The Value of Good Design

Sometimes it can be hard for designers to make potential clients understand the value of good design. Many businesses feel they don’t need to hire a designer when they are perfectly capable of setting up a template-based website for free or creating their own letterhead in Microsoft Word. Professional graphic design is about more than making something pretty. It’s valuable, and here’s why.

It Improves Your Company Image

Visual communication is an integral part of a customer’s experience of a company or product, and it plays a key role in building a brand image. Let’s say I’m searching for a new place to get some good Italian food. Here are a couple websites I found for restaurants in my area.

Carrabbas

Let’s assume you know nothing about either company other than what you see on their websites. What do you think about each company?

When I see the company website to the left, I think is it a small company that sells cheap Italian food. It’s hard to judge how good the food will taste from a website, but I wouldn’t have high hopes, except that I do see they were voted best pizza in Baton Rouge. Well that’s interesting, and I assume they are mainly a pizza joint. Looking at this website hurts my eyes and I’m easily turned away at the first page.

The website to the right gives me the impression that this company is large (a chain). The photos of the food really look delicious, and the headlines help to portray that message. I would expect the restaurant to have professional service with a casual but somewhat elegant setting, perhaps something similar to the Olive Garden. The website has caught my interest, and I explore it further to discover the menu, a little history, some cooking basics and some other interesting features. I can judge from the website that this is a reputable company that probably has some pretty good food.

By the way, Johnny DeAngelo’s New York Pizza Company (pictured left) is my husband’s favorite Italian restaurant, and he vows that the food is excellent. Johnny’s food is high quality and authentic, and he serves much more than pizza. If I had judged the company purely by its website, I would not be enticed to try it out unless I was in the mood for pizza. But luckily word of mouth brought me in. I have never heard of Carrabba’s until my Google search, but I am considering checking it out as the website has intrigued me.

Every point of contact—your logo, letterhead, brochure, outdoor sign, website—says something about your company. Is it saying the right thing?

It Helps You Reach Goals

Good design is backed with a strategy. A good designer will spend some time getting to know client objectives and will come up with a solution to a problem using design. Good design works to further company goals.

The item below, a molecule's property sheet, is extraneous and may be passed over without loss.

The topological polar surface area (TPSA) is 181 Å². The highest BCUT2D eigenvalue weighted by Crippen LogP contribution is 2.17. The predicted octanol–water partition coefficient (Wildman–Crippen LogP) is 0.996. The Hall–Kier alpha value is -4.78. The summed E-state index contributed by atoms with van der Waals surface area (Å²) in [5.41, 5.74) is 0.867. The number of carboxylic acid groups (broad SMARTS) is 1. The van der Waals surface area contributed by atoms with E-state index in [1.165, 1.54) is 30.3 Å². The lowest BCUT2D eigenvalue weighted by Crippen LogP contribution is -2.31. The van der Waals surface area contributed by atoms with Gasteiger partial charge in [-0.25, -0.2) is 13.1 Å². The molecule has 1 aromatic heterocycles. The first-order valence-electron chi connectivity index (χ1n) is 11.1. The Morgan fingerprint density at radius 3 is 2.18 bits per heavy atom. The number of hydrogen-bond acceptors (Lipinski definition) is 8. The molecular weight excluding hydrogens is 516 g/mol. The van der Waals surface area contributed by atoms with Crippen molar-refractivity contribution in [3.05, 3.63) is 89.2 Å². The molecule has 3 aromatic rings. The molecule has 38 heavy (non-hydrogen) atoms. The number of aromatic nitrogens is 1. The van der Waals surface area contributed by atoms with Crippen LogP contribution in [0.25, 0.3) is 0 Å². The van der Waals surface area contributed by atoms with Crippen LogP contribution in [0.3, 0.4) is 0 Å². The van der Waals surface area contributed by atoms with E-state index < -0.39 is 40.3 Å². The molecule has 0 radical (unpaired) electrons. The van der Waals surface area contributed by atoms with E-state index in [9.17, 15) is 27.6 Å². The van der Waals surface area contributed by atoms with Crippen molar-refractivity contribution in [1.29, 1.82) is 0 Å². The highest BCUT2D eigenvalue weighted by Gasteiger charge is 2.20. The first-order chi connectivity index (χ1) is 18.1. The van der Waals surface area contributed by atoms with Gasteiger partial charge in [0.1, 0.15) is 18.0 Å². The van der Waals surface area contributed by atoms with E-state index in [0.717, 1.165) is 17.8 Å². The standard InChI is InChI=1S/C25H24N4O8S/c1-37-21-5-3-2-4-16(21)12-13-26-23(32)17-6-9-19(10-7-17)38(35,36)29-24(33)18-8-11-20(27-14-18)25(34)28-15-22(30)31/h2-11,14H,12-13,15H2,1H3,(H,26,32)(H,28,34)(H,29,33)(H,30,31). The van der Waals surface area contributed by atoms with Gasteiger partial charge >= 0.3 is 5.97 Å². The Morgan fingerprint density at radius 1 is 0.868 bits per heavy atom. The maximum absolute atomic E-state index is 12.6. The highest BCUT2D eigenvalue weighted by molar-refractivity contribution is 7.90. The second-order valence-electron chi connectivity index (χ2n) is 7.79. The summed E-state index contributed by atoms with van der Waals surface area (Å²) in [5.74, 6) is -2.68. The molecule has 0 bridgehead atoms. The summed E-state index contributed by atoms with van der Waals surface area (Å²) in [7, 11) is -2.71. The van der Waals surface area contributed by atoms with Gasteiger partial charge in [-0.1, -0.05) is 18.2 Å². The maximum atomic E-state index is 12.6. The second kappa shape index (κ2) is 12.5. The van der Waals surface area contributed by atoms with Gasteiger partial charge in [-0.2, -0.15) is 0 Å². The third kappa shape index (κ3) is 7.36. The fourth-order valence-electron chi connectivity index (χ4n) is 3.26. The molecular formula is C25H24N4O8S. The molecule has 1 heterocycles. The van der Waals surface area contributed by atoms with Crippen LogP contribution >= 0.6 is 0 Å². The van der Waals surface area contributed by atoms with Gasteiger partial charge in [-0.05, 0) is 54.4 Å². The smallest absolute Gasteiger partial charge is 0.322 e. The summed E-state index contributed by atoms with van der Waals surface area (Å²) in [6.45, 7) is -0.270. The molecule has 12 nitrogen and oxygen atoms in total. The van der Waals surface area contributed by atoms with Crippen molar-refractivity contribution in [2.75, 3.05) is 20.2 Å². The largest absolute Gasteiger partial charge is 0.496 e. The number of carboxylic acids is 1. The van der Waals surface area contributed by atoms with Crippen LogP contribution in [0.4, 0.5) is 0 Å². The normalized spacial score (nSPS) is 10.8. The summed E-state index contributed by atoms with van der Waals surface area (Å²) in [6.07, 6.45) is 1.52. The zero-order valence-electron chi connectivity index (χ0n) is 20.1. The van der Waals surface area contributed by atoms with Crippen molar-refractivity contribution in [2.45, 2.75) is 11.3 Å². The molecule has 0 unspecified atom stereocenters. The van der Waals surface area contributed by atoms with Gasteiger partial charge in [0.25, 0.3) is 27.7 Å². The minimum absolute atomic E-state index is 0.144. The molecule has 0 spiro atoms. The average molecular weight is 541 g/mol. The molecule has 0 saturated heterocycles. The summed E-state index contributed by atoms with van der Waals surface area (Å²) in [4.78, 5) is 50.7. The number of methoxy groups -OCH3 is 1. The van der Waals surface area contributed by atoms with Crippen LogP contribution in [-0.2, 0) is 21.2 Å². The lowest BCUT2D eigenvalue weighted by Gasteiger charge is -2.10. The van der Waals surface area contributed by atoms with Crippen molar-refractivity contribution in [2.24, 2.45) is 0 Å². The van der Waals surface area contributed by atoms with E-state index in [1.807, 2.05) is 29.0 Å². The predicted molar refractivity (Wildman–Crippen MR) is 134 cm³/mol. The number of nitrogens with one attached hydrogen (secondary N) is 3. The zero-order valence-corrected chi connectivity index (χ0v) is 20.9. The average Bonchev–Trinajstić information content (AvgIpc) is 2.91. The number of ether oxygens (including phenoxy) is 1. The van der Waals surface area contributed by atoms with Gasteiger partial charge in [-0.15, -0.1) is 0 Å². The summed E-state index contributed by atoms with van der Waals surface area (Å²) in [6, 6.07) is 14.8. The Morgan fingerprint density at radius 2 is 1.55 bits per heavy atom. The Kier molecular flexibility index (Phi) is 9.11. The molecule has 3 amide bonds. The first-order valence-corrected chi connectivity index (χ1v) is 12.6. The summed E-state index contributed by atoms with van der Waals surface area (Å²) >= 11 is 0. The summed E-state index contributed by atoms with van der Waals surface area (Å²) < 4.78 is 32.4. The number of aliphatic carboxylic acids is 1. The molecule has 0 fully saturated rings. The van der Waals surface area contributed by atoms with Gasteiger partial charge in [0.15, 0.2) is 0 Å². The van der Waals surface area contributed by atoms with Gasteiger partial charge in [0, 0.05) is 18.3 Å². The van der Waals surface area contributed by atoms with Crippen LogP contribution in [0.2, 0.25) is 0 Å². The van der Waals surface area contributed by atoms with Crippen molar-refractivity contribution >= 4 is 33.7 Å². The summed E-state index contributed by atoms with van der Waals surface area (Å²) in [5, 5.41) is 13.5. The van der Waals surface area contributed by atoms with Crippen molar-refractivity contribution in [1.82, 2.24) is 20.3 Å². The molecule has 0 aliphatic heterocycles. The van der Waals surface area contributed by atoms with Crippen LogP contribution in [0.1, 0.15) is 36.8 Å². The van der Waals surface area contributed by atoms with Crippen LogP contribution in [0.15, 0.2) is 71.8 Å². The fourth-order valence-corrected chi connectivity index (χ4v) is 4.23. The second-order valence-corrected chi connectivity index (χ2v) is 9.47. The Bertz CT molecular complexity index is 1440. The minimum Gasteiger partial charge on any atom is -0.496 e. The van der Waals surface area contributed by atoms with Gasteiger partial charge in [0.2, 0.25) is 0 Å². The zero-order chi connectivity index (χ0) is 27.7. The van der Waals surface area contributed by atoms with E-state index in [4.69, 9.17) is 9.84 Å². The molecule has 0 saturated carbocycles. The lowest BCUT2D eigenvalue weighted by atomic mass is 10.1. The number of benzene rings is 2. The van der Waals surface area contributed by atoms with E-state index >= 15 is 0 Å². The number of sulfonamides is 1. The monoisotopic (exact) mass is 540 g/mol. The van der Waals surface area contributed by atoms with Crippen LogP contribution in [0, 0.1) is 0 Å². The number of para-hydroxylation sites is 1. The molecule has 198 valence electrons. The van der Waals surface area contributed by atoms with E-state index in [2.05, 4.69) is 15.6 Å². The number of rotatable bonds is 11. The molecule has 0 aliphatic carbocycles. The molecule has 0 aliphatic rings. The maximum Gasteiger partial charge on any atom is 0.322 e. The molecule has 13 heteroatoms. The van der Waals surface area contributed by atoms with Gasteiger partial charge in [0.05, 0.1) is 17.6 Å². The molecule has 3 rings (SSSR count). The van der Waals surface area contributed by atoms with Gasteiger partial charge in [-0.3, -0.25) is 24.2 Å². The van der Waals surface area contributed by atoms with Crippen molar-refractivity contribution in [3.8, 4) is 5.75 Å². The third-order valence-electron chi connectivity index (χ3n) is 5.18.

Carrabba’s goal is to get people to their restaurant, and they do that with their website by showcasing exquisite photos of their food with catchy headlines and phrases that show why their restaurant is different and special. All aspects of the website work together to brand the company as a reputable restaurant that serves authentic, delicious Italian food.

It Establishes Trust

Professional design helps to establish a company as trustworthy. According to a 2008 report by WebVisible and Nielson/NetRatings, 77% of respondents reported that they were more likely to make a purchase from an unfamiliar business with a quality website than from a known business with a poor website. If I am looking to buy something online, I will be wary of any website that doesn’t look professional. In fact, I probably won’t bother browsing the site. If you were searching for jewelry, which stores would you be likely to browse and buy from:


It Stands Out Among Competition

One of the things I noticed when trying to find an example of good design vs. bad design is the quantity of bad design out there. What does this mean for you? If your business invests in quality design, you will be a huge step ahead of your competitors who most likely have poor designs. Or, if your competitors do have professionally designed marketing materials, you will at least be in the same league and can focus on your other marketing strategies.

The main limiting factor for businesses is money. Of course a chain restaurant can afford a professionally designed website over a small start-up. But as you grow, dedicate as much as you can in professional design and I think you will see the value it brings to your business.

Feel free to comment. What else makes good design valuable? Has a poorly designed website ever turned you away? What are some of the most terrible websites you’ve seen?

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Comments

Jake said on February 18, 2009:

Johnny’s is the best

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